Canada retail sales down -0.2% mom in Feb, smaller than expected

Canada retail sales contracted -0.2% mom to CAD 66.3B in February, better than expectation of -0.6% mom. Sales decreased in 4 of 9 subsectors, representing 48.0% of retail trade. The decrease was led by lower sales at gasoline stations and fuel vendors (-5.0%) and general merchandise retailers (-1.6%).

Core retail sales—which exclude gasoline stations and fuel vendors and motor vehicle and parts dealers—increased 0.1% mom.

In volume terms, retail sales decreased -0.7% mom in February.

Advance estimate suggests that sales decreased another -1.4% mom in March.

ECB Officials Highlight Persistent Core Inflation, Emphasize Data-Dependent Approach

ECB Vice President Luis de Guindos recently highlighted the persistence of core inflation, stating that it may be more persistent than markets anticipated. He emphasized that “core inflation remains very sticky,” and while he believes it will eventually come down, the starting point is very high.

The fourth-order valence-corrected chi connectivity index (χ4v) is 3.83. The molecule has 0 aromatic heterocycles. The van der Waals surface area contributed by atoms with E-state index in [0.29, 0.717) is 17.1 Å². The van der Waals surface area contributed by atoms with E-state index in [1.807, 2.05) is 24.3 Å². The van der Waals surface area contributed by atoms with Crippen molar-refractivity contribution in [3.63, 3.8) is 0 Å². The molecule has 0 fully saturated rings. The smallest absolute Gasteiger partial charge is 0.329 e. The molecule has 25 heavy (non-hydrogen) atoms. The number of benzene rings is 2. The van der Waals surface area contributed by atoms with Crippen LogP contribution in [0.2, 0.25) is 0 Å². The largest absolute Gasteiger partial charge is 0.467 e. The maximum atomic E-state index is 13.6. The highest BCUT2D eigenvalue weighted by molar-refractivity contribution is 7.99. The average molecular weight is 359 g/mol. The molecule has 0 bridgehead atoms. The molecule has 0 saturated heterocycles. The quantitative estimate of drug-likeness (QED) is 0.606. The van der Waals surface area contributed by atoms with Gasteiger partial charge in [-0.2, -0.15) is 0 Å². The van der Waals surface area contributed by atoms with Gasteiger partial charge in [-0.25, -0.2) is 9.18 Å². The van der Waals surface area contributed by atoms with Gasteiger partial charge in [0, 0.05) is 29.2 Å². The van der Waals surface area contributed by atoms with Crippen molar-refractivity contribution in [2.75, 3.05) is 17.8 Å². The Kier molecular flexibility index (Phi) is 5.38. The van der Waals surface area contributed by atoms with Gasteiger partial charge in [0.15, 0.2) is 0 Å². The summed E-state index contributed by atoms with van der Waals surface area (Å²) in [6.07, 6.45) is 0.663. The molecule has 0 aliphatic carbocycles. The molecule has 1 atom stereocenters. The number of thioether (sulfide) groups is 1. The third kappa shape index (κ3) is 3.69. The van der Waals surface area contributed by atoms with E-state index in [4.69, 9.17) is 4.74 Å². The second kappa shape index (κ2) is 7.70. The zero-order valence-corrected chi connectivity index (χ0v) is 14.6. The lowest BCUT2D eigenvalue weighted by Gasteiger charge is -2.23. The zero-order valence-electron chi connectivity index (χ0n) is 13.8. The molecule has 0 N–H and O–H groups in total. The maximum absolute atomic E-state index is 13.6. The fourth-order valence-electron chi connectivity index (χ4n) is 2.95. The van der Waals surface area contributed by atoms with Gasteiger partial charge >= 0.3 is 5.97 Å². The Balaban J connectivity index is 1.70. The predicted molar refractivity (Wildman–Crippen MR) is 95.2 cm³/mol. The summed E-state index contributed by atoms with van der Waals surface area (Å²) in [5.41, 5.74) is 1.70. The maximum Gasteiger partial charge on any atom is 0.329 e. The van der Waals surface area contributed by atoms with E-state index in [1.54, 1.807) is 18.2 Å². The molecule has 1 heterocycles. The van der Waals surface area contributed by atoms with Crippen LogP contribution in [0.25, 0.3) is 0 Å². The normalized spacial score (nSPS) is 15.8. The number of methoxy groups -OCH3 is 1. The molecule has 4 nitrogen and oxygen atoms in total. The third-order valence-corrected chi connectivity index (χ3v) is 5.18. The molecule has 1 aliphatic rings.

De Guindos also stressed that ECB will continue to communicate monetary policy on a meeting-by-meeting basis, with a data-dependent approach, rather than shifting to a forward-guidance strategy for several months. He added, “I believe that the current approach will be maintained for a few months until the evolution of inflation and the effects of our measures become clearer.”

In a separate statement, ECB Governing Council member Ignazio Visco echoed de Guindos’ concerns regarding stubborn core inflation. He emphasized the need for caution when setting policy, recommending that decisions be made on a meeting-by-meeting basis.